Insight: The Three Characteristics draft

Some of the quintessential insights a meditator will experience are known in the Buddhist tradition as "the three characteristics." They are impermance, unsatisfactoriness, and no-self. These play a central role because the human mind, by default, buys into their opposites: the illusions of solidity, satisfactoriness, and self. These illusions act as powerful supports for the habitual mental activities that create and maintain suffering. By investigating the three characteristics, a mind starts the process of unravelling this knot and attaining freedom.

We will consider each of them in turn but, first, a warning: for a beginner, both impermanence and unsatisfactoriness are easier to understand than no-self. The period during which a mind understands the first two characteristics beore it grasps the third can be pretty miserable. If you lose your nerve and stop investigating at this point, you can end up stagnant and worse off than if you'd never begun. This, along with what you should do if you find yourself in such a state, is covered in detail here.

Also, while you can gain a certain conceptual appreciation of these characteristics by reading the descriptions here, it is ultimately direct investigation and experience that does the damage and makes an actual difference in the quality of your life.

The Illusion of Solidity

When one starts meditating with an object like the breath, they experience the breath as "a thing." This is not a philosophical word game, of the sort "but when does a breath really, like, begin, man?" I mean this literally. When a beginner sits down, he experiences an in-breath and an out-breath as concrete experiential objects that can be meaningfully focused on.

With continued practice, this gives way to confusion. Where once there was the breath, now he notices that there are two things: there is the idea of the breath, and then there are the actual physical sensations of the breath. He realizes that before this he was focused on the idea of the breath and vows now to stay with the physical sensation of the breath. Surely, that is what is actual and real.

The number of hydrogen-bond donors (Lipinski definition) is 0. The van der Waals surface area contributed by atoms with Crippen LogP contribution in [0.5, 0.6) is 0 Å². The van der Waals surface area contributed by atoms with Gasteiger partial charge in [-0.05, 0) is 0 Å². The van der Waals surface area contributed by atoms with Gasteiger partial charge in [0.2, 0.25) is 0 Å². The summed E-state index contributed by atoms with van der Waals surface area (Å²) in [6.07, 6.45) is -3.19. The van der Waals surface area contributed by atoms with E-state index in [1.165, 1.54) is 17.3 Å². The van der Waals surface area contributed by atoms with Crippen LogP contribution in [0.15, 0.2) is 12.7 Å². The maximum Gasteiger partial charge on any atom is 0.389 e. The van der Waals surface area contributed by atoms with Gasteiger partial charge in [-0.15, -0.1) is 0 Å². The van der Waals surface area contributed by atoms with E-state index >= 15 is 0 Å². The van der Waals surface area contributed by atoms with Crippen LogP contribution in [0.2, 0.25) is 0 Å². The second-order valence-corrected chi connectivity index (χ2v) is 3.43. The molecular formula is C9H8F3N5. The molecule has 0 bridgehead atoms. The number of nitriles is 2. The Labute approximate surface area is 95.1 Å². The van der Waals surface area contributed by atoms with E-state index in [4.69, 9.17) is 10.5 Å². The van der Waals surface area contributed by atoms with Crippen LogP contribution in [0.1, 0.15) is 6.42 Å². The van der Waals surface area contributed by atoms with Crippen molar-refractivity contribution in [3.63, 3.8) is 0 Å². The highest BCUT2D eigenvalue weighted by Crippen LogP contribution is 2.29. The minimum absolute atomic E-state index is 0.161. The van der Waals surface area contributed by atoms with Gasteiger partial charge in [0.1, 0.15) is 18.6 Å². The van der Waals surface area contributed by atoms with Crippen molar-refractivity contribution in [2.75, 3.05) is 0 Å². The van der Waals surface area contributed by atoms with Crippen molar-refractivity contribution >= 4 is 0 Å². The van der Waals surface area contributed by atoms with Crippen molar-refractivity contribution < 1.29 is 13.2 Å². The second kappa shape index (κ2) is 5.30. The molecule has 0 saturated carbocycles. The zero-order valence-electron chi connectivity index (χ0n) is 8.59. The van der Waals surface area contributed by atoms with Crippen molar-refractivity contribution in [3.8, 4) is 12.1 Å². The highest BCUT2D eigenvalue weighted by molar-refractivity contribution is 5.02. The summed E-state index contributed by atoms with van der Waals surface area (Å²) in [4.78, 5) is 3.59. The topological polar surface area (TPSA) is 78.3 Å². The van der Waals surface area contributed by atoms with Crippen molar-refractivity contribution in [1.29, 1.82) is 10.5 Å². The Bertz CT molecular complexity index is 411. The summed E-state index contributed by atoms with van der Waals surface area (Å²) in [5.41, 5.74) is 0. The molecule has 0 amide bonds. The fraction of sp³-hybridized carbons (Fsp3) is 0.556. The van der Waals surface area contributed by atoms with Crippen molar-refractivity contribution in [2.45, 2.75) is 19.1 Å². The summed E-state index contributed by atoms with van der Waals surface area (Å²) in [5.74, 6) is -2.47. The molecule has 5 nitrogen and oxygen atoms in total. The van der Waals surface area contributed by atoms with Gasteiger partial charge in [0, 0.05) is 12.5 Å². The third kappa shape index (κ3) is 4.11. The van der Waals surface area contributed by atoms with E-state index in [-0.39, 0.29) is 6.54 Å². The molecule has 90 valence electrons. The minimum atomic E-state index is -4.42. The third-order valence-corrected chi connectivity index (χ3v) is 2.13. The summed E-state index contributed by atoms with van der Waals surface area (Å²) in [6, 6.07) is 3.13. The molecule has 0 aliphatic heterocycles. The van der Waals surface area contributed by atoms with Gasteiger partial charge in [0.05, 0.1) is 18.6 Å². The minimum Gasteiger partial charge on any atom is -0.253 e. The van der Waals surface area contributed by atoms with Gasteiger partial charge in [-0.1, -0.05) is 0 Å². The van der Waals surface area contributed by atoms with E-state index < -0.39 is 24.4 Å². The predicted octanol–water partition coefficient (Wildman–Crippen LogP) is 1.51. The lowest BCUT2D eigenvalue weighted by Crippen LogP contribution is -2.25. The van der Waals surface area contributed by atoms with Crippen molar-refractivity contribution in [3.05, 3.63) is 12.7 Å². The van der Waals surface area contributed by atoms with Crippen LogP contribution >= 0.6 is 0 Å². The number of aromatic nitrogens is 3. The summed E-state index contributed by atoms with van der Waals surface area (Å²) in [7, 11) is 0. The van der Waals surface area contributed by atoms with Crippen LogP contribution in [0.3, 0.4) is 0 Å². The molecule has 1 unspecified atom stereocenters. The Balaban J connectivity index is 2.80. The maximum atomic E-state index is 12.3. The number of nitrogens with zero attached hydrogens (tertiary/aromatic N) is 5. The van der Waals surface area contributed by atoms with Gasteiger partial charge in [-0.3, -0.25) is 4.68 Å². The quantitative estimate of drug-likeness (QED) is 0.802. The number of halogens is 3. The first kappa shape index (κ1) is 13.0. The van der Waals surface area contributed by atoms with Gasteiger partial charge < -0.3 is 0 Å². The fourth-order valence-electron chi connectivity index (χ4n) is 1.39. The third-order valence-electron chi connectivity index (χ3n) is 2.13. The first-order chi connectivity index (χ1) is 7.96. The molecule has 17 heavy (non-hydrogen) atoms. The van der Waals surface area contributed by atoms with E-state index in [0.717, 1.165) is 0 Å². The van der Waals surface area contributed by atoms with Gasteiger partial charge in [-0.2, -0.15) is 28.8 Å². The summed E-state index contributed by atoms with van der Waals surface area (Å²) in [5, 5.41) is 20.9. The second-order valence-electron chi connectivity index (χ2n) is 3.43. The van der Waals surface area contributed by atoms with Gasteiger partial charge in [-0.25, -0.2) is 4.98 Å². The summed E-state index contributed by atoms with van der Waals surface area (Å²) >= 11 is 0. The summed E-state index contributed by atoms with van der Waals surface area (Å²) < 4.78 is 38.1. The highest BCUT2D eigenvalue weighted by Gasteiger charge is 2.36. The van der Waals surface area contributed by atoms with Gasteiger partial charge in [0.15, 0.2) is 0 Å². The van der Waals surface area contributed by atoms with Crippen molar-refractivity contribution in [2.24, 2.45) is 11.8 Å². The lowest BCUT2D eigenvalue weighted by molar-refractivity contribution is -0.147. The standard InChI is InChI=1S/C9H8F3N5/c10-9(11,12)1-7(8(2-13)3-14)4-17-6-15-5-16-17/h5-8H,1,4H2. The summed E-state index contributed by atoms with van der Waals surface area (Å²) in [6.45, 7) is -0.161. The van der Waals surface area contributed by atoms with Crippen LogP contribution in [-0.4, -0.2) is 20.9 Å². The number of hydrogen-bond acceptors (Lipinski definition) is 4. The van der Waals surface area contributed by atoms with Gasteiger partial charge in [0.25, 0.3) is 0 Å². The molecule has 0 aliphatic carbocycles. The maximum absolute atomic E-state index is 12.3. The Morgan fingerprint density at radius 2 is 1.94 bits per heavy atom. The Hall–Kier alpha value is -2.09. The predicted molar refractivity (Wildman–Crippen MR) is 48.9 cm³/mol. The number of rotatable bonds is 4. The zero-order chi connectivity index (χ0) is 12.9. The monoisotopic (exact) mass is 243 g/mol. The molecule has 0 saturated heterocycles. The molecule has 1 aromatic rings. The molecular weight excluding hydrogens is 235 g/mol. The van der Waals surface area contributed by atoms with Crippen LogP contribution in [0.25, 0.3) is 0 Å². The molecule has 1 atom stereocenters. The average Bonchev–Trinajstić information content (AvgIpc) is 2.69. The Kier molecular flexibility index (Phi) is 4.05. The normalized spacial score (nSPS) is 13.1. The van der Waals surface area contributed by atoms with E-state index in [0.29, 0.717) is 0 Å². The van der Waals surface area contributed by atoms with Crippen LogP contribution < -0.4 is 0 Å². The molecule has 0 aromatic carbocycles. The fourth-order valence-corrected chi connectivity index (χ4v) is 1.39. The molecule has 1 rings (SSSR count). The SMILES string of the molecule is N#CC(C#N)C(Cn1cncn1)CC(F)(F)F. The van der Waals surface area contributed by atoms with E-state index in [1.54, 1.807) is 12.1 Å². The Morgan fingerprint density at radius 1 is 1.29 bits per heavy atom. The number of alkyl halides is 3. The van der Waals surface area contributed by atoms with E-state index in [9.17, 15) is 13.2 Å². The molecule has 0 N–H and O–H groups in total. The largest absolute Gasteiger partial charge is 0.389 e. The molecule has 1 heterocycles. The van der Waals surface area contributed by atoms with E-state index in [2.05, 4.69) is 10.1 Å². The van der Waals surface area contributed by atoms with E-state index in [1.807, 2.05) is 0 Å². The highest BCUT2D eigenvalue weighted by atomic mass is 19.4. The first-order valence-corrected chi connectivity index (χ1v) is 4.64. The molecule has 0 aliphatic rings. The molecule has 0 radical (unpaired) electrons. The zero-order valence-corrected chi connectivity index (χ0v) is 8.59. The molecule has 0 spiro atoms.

Practicing in this way soon gives way to more confusion. The physical sensations of the breath now seem to be there only part of the time. He starts to think maybe this breath thing isn't so solid after all. Sometimes, when his investigation is consistent, his sense of body disappears altogether. At first this is alarming, but it eventually culminates in a realization: a physical sensation itself and the knowing that contains the bodily location of that sensation are two separate things. This bodily knowing is more like an idea than what is actual and real. Undeterred, he vows to get to the bottom of this and redoubles his attention to the actual, physical breath.

This time, while observing the breath, something unsettling happens. His experience of an evolving and changing breath collapses. It is like he has been watching a film and the reel malfunctioned. Instead of a movie, he now experiences the individual frames but, unlike movie frames, these discrete bits of experience don't mean anything at all. Instead, they make him feel like he is tumbling through a dryer. He throws up his hands and gives up on looking for the actual breath. He can find no such thing.

Experience is like swiss cheese. It is full of holes. It's apparent solidity is an illusion, a misperception that can be corrected with earnest investigation.

The Illusion of Self

If you have questions, perspective, doubt, or a simple longing for general camraderie, you can communicate with me directly by emailing robert at 99theses dot com. Don't hesitate. Your correspondence is personally enriching.